Headline, September17, 2013


 WORLD OF : THE ! YAKUZA !!! '''

Late 90s.
Blood was all over the goddamn place. Rivers of Burgundy flowed slowly across the surface of the low teak table. Blood seeped into the tatami-matted floor; it had splattered like buckshot fire across the exquisite rice-paper doors. What a damn drag  -blood on the lapels of his new Armani blazer, even on his socks. What a mess. What a goddamn show.

That was Friday night, now it's Monday morning and the theatrics of 48 hours ago rerun on Yasuo Lizuka's mind like a bad movie. He loathes all the melodrama and non-moneymaking bullshit that goes down in the traditional Yakuza values of loyalty and sacrifice, but not if they're exploited of self-aggrandisement. And in Lizuka's opinion, Tanaka, the 41-year old Yakuza soldier who severed part of his ring finger as an act of atonement for short-changing the organisation after a small scam, is a low-class bum. Shit, Lizuka recalls, Tanak's pinky was already missing as the result of another screw-up two years ago.

It's a new week. The Tokyo sky is the color of concrete. There's no break in the greyness which, looking from Lizuka's  living room window, seems to cover the entire 830 square miles, 23 wards and over twelve million residents of Tokyo. 
During the working day, central Tokyo's population will swell to over seven times its night-time number. That's a lot of people, a lot of goddamn opportunity. Lizuka likes to think about huge numbers, about the opportunity to make money   -that's why he joined Yakuza   - not for B-movie dramatics.

It's 8.30 am. Wearing a black silk suit and a black tie, Lizuka stands in front of his luxury apartment building in Tokyo's pricey Nishi Azabu district. His face is ruddy, his jaw strong, and his thin lips clenched around a Marlboro Light. Lizuka takes a drag then runs his manicured fingers through his black punched-permed hair. A shiny white Nissan President  -a Jaguar like domestic model pulls into the parking lot and stops beside Lizuka. Toyama, Lizuka's driver and bodyguard gets out of the car, slams the door and then bows deeply.

Lizuka is a 46-year-old boss in the 4,500 + strong Kowa-Kai Yakuza organisation, one of the nine major groups that control Tokyo racketeering. His rank is analogous to a department head in a corporation. There are about 400 men under Izuka's direct command. At the relatively advanced age of 30, he was recruited into the Kowa-Kai after making a name as a no-nonsense tour manager in the Yakuza dominated Japanese music industry. The Kowa-Kai wanted him for his brains and not brawn, but Lizuka can wield a sword or a pistol with the best of them.

The man's obvious thoughtfulness coexists alongside a capacity for what he describes as  ''unspeakable''  violence. In his early twenties, Lizuka once settled a  ''childhood score'' by viciously slashing his old rival with the Yakuza weapon of choice, a long Samurai sword. The act of vengeance earned Lizuka nineteen months in jail and his brother 80 stitches when the childhood enemy eventually decided to take his revenge.

''When I was young I just loved to fight,'' he says, ''I was uncontrollable.'' And now, despite his matured, executive disposition, Lizuka  -with his wiry hair, heavy Rolex watch and gaudy gold ring   -obviously loves the Yakuza tough-guy mystique. ''Now, I'd rather make a shrewd business investment than bust a nose,'' he smiles. ''I can always get other guys to bust noses while I am reading the Nikkei Index.''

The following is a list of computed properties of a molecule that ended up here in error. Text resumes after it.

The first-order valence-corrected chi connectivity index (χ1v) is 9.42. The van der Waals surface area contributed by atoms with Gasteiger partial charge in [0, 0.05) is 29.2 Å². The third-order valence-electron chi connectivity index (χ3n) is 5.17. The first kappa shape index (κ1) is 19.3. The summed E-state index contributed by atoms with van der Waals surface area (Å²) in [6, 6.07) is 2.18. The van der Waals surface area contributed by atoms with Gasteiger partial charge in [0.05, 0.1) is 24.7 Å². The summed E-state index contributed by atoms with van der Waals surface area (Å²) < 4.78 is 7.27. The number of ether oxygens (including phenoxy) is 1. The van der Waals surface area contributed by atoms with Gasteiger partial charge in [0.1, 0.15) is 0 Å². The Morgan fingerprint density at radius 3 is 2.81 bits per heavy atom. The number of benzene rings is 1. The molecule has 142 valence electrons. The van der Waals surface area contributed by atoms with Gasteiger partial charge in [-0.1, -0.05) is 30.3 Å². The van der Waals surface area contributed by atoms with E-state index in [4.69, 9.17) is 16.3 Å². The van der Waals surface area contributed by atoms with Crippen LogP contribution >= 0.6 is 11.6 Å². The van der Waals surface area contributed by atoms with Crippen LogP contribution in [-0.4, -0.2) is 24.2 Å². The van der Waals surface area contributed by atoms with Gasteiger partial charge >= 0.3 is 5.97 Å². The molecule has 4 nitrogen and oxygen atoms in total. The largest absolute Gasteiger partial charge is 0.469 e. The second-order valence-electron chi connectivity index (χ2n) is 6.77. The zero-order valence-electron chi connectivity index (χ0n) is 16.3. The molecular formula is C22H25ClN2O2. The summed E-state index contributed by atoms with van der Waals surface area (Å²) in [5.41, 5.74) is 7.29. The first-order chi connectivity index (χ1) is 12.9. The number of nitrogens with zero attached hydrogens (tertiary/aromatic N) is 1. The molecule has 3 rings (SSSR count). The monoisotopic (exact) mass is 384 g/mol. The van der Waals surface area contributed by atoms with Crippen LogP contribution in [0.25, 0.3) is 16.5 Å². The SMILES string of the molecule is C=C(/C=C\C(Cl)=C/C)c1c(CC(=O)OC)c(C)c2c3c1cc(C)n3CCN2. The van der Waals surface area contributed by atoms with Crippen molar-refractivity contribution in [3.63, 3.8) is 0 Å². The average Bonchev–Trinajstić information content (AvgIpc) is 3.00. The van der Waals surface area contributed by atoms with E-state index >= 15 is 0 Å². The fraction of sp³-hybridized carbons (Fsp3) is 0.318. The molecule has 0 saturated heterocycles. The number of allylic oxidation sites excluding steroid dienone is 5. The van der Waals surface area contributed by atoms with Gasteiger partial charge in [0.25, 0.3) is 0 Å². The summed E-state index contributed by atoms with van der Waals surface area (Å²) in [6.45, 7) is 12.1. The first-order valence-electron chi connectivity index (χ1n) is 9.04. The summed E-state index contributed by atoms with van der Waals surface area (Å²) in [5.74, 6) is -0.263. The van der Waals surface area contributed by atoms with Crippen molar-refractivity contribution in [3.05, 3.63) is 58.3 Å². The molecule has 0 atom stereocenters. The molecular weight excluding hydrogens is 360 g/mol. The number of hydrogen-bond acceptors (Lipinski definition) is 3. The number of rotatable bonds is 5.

Besides the stock quotes in the morning paper there's a wire-service story casually announcing that the Kobe-based Yamaguchi-gumi, Japan's largest underworld syndicate, ''has added 4000 members to its roster since the end of last year''. The story goes on to explain that  ''the 40,000 Man Yamaguchi-gumi is gradually absorbing members from other groups as it solidifies its dominance of the underworld. The National Police Agency is on the alert for a possible advance by the mob into Tokyo.'' Lizuka shrugs and folds the newspaper   -these rumours have been around for years.

''The difference between them   -the straight corporate businesses  -and Yakuza are subtle,'' Lizuka muses. ''Everywhere they are, we are; they're diversified and so are we. 
Let's just say that in their world one plus one always equals two. For a Yakuza, one plus one can equal four or even five''.

Lizuka is laughing as a call comes through on his wafer-thin cell phone. The calls will come steadily as various sub-bosses roll out of their futons, check in with Lizuka, their ayabun    -literally ''father''., but in Yakuza slang  ''boss''.

At the moment, Lizuka is being driven to the funeral of Kowa-kai hanger-on named Cato who had been chronically obese and had died at the age of 51. ''When he was alive Cato was worth nothing,''   Lizuka smiles as the car glides towards the 333-metre Tokyo Tower, an orangey Eiffel rip-off, ''but dead,  the pig is worth his weight in Gold.''

The death of any man in or in the periphery of Yakuza is an opportunity for easy money. Yakuza etiquette ensures that the funeral is well-attended by ''mourners''  bearing beautifully ornamented envelopes stuffed with Yen 10,000 bills (£43) . Lizuka's job is to accept the bills on behalf of the widow, then split the proceeds with her. 

This remarkable Post continues. So don't miss the next one as we cover Yakuza's  '' ! Big Bosses ! ''

With respectful dedication to the Students, Professors and Teachers of Mongolia. See ya all on the World Students Society Computers-Internet-Wireless : '' !! Meeeeeowwww !! ''

Good Night & God Bless!

SAM Daily Times - the Voice of the Voiceless


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